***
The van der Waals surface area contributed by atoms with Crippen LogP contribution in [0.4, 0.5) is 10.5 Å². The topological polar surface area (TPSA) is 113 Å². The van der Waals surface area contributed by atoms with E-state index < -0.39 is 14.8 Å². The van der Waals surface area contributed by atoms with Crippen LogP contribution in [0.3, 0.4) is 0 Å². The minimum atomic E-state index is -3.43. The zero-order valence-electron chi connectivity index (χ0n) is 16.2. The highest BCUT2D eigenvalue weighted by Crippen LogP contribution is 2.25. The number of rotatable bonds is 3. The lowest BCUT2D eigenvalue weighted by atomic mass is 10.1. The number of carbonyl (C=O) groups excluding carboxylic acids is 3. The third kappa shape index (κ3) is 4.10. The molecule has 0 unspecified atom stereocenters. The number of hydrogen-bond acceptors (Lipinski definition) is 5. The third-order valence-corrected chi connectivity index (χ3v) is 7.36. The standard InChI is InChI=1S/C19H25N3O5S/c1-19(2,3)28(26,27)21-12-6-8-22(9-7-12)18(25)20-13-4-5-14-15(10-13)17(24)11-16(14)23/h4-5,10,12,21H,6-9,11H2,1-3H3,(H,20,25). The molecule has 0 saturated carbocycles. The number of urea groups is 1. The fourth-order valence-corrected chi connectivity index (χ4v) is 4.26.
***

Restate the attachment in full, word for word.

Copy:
The van der Waals surface area contributed by atoms with Crippen LogP contribution in [0.4, 0.5) is 10.5 Å². The topological polar surface area (TPSA) is 113 Å². The van der Waals surface area contributed by atoms with E-state index < -0.39 is 14.8 Å². The van der Waals surface area contributed by atoms with Crippen LogP contribution in [0.3, 0.4) is 0 Å². The minimum atomic E-state index is -3.43. The zero-order valence-electron chi connectivity index (χ0n) is 16.2. The highest BCUT2D eigenvalue weighted by Crippen LogP contribution is 2.25. The number of rotatable bonds is 3. The lowest BCUT2D eigenvalue weighted by atomic mass is 10.1. The number of carbonyl (C=O) groups excluding carboxylic acids is 3. The third kappa shape index (κ3) is 4.10. The molecule has 0 unspecified atom stereocenters. The number of hydrogen-bond acceptors (Lipinski definition) is 5. The third-order valence-corrected chi connectivity index (χ3v) is 7.36. The standard InChI is InChI=1S/C19H25N3O5S/c1-19(2,3)28(26,27)21-12-6-8-22(9-7-12)18(25)20-13-4-5-14-15(10-13)17(24)11-16(14)23/h4-5,10,12,21H,6-9,11H2,1-3H3,(H,20,25). The molecule has 0 saturated carbocycles. The number of urea groups is 1. The fourth-order valence-corrected chi connectivity index (χ4v) is 4.26.